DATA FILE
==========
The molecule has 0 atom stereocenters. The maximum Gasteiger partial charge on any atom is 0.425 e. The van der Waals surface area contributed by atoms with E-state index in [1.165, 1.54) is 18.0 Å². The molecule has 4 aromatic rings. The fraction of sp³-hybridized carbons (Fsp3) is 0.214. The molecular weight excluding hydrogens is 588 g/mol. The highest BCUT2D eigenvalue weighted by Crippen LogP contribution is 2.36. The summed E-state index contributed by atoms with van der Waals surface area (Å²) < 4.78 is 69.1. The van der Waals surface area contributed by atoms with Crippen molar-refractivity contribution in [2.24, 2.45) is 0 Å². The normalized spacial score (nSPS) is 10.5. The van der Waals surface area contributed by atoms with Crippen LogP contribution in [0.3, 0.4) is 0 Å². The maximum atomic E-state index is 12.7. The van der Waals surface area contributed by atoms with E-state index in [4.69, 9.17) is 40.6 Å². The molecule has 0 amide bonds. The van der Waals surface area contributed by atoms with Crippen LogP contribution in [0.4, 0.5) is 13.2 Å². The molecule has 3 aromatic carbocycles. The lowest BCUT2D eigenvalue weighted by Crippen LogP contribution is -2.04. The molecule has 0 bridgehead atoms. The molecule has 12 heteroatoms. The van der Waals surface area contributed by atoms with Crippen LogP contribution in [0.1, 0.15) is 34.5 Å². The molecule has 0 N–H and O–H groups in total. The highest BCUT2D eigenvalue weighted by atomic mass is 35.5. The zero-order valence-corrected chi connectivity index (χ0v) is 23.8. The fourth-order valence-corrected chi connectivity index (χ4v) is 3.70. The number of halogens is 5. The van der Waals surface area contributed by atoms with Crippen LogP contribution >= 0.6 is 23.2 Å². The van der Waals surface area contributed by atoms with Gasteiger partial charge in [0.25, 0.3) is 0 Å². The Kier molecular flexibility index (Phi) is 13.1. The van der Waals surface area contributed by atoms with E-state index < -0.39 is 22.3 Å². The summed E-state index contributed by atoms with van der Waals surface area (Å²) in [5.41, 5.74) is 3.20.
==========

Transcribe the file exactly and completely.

The molecule has 0 atom stereocenters. The maximum Gasteiger partial charge on any atom is 0.425 e. The van der Waals surface area contributed by atoms with E-state index in [1.165, 1.54) is 18.0 Å². The molecule has 4 aromatic rings. The fraction of sp³-hybridized carbons (Fsp3) is 0.214. The molecular weight excluding hydrogens is 588 g/mol. The highest BCUT2D eigenvalue weighted by Crippen LogP contribution is 2.36. The summed E-state index contributed by atoms with van der Waals surface area (Å²) < 4.78 is 69.1. The van der Waals surface area contributed by atoms with Crippen molar-refractivity contribution in [2.24, 2.45) is 0 Å². The normalized spacial score (nSPS) is 10.5. The van der Waals surface area contributed by atoms with Crippen LogP contribution in [0.3, 0.4) is 0 Å². The maximum atomic E-state index is 12.7. The van der Waals surface area contributed by atoms with E-state index in [4.69, 9.17) is 40.6 Å². The molecule has 0 amide bonds. The van der Waals surface area contributed by atoms with Crippen LogP contribution in [0.4, 0.5) is 13.2 Å². The molecule has 3 aromatic carbocycles. The lowest BCUT2D eigenvalue weighted by Crippen LogP contribution is -2.04. The molecule has 0 bridgehead atoms. The molecule has 12 heteroatoms. The van der Waals surface area contributed by atoms with Crippen LogP contribution in [0.1, 0.15) is 34.5 Å². The molecule has 0 N–H and O–H groups in total. The highest BCUT2D eigenvalue weighted by atomic mass is 35.5. The zero-order valence-corrected chi connectivity index (χ0v) is 23.8. The fourth-order valence-corrected chi connectivity index (χ4v) is 3.70. The number of halogens is 5. The van der Waals surface area contributed by atoms with Crippen LogP contribution >= 0.6 is 23.2 Å². The van der Waals surface area contributed by atoms with Gasteiger partial charge in [0.25, 0.3) is 0 Å². The Kier molecular flexibility index (Phi) is 13.1. The van der Waals surface area contributed by atoms with E-state index < -0.39 is 22.3 Å². The summed E-state index contributed by atoms with van der Waals surface area (Å²) in [5.41, 5.74) is 3.20.